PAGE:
Depending on weather conditions in the winter, one or more areas of John Day Fossil Beds may be closed if the roads are not open or passable. The "red hill" is off limits to visitors as it is fragile landscapes and can be damaged by people traversing across it.
This is a short trail to a bench on the back side of the hill. There are some rocks at the beginning of the trail, but it is an easy run.
The Red Hill Trail, also known as the Red Scar Knoll Trail, is the newest trail in the Painted Hills unit of the John Day Fossil Bed National Monument. It is found at the end of the end of Bear Creek Road before it departs the monument. There is a small parking area on the left hand side where you can park before exploring the area. The trail drops to the side of the road and makes its way across a dirt wash via a small, wooden bridge. Turning to the right, the trail follows a narrow, gravel trail that climbs gently toward the hill. Gaining about 25 feet over a tenth of a mile, it's an easy climb for everyone.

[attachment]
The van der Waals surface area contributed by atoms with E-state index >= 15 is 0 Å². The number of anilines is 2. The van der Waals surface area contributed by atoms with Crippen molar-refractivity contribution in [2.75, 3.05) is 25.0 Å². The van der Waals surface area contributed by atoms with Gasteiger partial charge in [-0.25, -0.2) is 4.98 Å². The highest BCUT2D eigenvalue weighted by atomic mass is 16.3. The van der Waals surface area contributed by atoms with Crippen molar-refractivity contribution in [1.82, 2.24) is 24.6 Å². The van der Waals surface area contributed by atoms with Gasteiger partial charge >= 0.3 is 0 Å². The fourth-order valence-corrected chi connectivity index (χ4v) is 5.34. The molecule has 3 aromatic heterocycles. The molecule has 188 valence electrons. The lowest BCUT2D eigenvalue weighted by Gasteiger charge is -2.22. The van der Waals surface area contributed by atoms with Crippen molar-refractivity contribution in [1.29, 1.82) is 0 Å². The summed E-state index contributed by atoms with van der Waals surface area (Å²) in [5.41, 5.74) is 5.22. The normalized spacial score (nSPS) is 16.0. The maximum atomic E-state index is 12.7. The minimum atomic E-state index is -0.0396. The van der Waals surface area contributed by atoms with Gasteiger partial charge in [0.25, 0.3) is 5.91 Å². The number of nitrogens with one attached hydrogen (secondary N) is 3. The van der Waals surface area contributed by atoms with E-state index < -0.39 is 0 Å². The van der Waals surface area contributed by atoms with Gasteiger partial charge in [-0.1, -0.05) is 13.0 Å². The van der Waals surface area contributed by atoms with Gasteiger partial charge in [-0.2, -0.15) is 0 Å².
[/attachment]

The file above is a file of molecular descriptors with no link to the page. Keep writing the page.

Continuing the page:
The trail continues around the hill and climbs a little bit more to where a bench sits facing the hill. From here, you can look straight ahead and take in the enormous red and yellow clay hill that sits before you. The red clay is iron red paleosol that indicates a warm and moist environment that use to exist in the area. The Yellow/Tan soil represents a drier environment at a point in time where there would not have been much water. Off to the right, there are views of the trees and surrounding hills. There is a sign that indicates that you have reached the end of the trail. Do not go past the sign as it can damage the ecosystem in the area. Once you have taken in the views, you can return to your car via the path that you followed.
Shared By: David Hitchcock